Published Papers (2 papers)

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Research

Article
Mapping Wetland Burned Area from Sentinel-2 across the Southeastern United States and Its Contributions Relative to Landsat-8 (2016–2019)
Fire 2021, 4(3), 52; https://doi.org/10.3390/fire4030052 - 25 Aug 2021
Viewed by 420
Abstract
Prescribed fires and wildfires are common in wetland ecosystems across the Southeastern United States. However, the wetland burned area has been chronically underestimated across the region due to (1) spectral confusion between open water and burned area, (2) rapid post-fire vegetation regrowth, and [...] Read more.
Prescribed fires and wildfires are common in wetland ecosystems across the Southeastern United States. However, the wetland burned area has been chronically underestimated across the region due to (1) spectral confusion between open water and burned area, (2) rapid post-fire vegetation regrowth, and (3) high annual precipitation limiting clear-sky satellite observations. We developed a machine learning algorithm specifically for burned area in wetlands, and applied the algorithm to the Sentinel-2 archive (2016–2019) across the Southeastern US (>290,000 km2). Combining Landsat-8 imagery with Sentinel-2 increased the annual clear-sky observation count from 17 to 46 in 2016 and from 16 to 78 in 2019. When validated with WorldView imagery, the Sentinel-2 burned area had a 29% and 30% omission and commission rates of error for burned area, respectively, compared to the US Geological Survey Landsat-8 Burned Area Product (L8 BA), which had a 47% and 8% omission and commission rate of error, respectively. The Sentinel-2 algorithm and the L8 BA mapped burned area within 78% and 60% of wetland fire perimeters (n = 555) compiled from state and federal agencies, respectively. This analysis demonstrated the potential of Sentinel-2 to support efforts to track the burned area, especially across challenging ecosystem types, such as wetlands. Full article
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Article
Assessing Wildfire Regimes in Indigenous Lands of the Brazilian Savannah-Like Cerrado
Fire 2021, 4(3), 34; https://doi.org/10.3390/fire4030034 - 05 Jul 2021
Cited by 1 | Viewed by 666
Abstract
The Brazilian savannah-like Cerrado is classified as a fire-dependent biome. Human activities have altered the fire regimes in the region, and as a result, not all fires have ecological benefits. The indigenous lands (ILs) of the Brazilian Cerrado have registered the recurrence of [...] Read more.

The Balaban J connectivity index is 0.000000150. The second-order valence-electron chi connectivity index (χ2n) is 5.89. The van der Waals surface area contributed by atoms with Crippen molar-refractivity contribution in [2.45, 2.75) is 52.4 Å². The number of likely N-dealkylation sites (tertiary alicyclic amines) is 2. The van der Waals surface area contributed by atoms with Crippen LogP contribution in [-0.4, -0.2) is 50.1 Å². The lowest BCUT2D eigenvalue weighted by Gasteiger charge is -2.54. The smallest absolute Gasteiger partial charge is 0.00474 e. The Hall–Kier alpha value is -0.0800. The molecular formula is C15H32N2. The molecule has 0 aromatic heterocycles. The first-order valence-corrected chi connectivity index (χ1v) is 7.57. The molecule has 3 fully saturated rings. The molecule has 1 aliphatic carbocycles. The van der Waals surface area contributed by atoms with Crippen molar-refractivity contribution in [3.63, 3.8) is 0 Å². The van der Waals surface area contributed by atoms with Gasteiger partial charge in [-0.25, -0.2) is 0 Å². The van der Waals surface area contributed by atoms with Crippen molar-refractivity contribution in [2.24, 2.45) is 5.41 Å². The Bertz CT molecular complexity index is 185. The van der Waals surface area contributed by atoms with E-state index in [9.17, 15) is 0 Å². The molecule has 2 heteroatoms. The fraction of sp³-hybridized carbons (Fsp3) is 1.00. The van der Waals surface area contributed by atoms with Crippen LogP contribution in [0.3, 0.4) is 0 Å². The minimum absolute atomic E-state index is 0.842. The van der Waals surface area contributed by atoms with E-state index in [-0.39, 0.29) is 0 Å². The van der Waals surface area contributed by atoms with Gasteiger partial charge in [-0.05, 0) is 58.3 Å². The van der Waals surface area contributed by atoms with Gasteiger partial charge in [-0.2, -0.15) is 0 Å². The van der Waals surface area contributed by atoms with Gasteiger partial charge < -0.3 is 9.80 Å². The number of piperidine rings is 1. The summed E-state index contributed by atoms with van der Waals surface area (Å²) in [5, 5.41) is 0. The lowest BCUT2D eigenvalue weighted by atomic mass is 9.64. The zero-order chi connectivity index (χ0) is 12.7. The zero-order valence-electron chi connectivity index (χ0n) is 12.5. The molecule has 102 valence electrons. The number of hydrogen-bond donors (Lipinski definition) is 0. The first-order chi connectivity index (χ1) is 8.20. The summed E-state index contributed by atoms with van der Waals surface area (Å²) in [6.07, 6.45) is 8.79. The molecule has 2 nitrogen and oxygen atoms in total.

The Brazilian savannah-like Cerrado is classified as a fire-dependent biome. Human activities have altered the fire regimes in the region, and as a result, not all fires have ecological benefits. The indigenous lands (ILs) of the Brazilian Cerrado have registered the recurrence of forest fires. Thus, the diagnosis of these events is fundamental to understanding the burning regimes and their consequences. The main objective of this paper is to evaluate the fire regimes in Cerrado’s indigenous lands from 2008 to 2017. We used the Landsat time series, at 30 m spatial resolution, available in the Google Earth Engine platform to delineate the burned areas. We used precipitation data from a meteorological station to define the rainy season (RS), early dry season (EDS), middle dry season (MDS), and late dry season (LDS) periods. During 2008–2017, our results show that the total burned area in the indigenous lands and surrounding area was 2,289,562 hectares, distributed in 14,653 scars. Most fires took place between June and November, and the annual burned area was quite different in the years studied. It was also possible to identify areas with high fire recurrence. The fire regime patterns described here are the first step towards understanding the fire regimes in the region and establishing directions to improve management strategies and guide public policies. Full article